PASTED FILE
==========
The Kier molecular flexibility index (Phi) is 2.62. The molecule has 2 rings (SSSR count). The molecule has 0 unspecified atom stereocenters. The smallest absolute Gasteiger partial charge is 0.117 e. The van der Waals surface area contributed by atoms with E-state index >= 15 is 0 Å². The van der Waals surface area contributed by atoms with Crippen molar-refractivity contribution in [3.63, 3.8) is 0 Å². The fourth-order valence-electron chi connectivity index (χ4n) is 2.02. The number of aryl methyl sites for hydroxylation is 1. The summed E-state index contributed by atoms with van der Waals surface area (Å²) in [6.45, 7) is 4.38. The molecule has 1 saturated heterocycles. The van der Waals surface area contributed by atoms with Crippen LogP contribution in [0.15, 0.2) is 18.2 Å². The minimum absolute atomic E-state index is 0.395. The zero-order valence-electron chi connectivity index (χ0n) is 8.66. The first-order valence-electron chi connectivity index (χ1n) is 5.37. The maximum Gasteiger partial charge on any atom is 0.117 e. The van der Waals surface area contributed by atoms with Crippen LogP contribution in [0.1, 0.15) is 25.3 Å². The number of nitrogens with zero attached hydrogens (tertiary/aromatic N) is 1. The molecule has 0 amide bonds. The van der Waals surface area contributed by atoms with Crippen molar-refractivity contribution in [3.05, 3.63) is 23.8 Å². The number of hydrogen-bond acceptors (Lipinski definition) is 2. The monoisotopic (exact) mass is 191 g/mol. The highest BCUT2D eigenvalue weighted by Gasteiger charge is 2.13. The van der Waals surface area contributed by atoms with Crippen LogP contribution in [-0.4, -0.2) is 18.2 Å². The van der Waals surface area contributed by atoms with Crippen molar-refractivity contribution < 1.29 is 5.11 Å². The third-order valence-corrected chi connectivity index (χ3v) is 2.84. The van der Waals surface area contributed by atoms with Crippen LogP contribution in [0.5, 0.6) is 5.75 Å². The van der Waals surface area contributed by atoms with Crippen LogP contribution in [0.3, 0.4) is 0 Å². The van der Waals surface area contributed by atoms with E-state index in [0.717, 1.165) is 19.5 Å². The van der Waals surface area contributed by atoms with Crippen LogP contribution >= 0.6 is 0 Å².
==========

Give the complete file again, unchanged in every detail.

The Kier molecular flexibility index (Phi) is 2.62. The molecule has 2 rings (SSSR count). The molecule has 0 unspecified atom stereocenters. The smallest absolute Gasteiger partial charge is 0.117 e. The van der Waals surface area contributed by atoms with E-state index >= 15 is 0 Å². The van der Waals surface area contributed by atoms with Crippen molar-refractivity contribution in [3.63, 3.8) is 0 Å². The fourth-order valence-electron chi connectivity index (χ4n) is 2.02. The number of aryl methyl sites for hydroxylation is 1. The summed E-state index contributed by atoms with van der Waals surface area (Å²) in [6.45, 7) is 4.38. The molecule has 1 saturated heterocycles. The van der Waals surface area contributed by atoms with Crippen LogP contribution in [0.15, 0.2) is 18.2 Å². The minimum absolute atomic E-state index is 0.395. The zero-order valence-electron chi connectivity index (χ0n) is 8.66. The first-order valence-electron chi connectivity index (χ1n) is 5.37. The maximum Gasteiger partial charge on any atom is 0.117 e. The van der Waals surface area contributed by atoms with Crippen LogP contribution in [0.1, 0.15) is 25.3 Å². The number of nitrogens with zero attached hydrogens (tertiary/aromatic N) is 1. The molecule has 0 amide bonds. The van der Waals surface area contributed by atoms with Crippen molar-refractivity contribution in [3.05, 3.63) is 23.8 Å². The number of hydrogen-bond acceptors (Lipinski definition) is 2. The monoisotopic (exact) mass is 191 g/mol. The highest BCUT2D eigenvalue weighted by Gasteiger charge is 2.13. The van der Waals surface area contributed by atoms with Crippen LogP contribution in [-0.4, -0.2) is 18.2 Å². The van der Waals surface area contributed by atoms with Crippen molar-refractivity contribution < 1.29 is 5.11 Å². The third-order valence-corrected chi connectivity index (χ3v) is 2.84. The van der Waals surface area contributed by atoms with Crippen LogP contribution in [0.5, 0.6) is 5.75 Å². The van der Waals surface area contributed by atoms with Crippen LogP contribution in [0.3, 0.4) is 0 Å². The van der Waals surface area contributed by atoms with E-state index in [0.717, 1.165) is 19.5 Å². The van der Waals surface area contributed by atoms with Crippen LogP contribution >= 0.6 is 0 Å².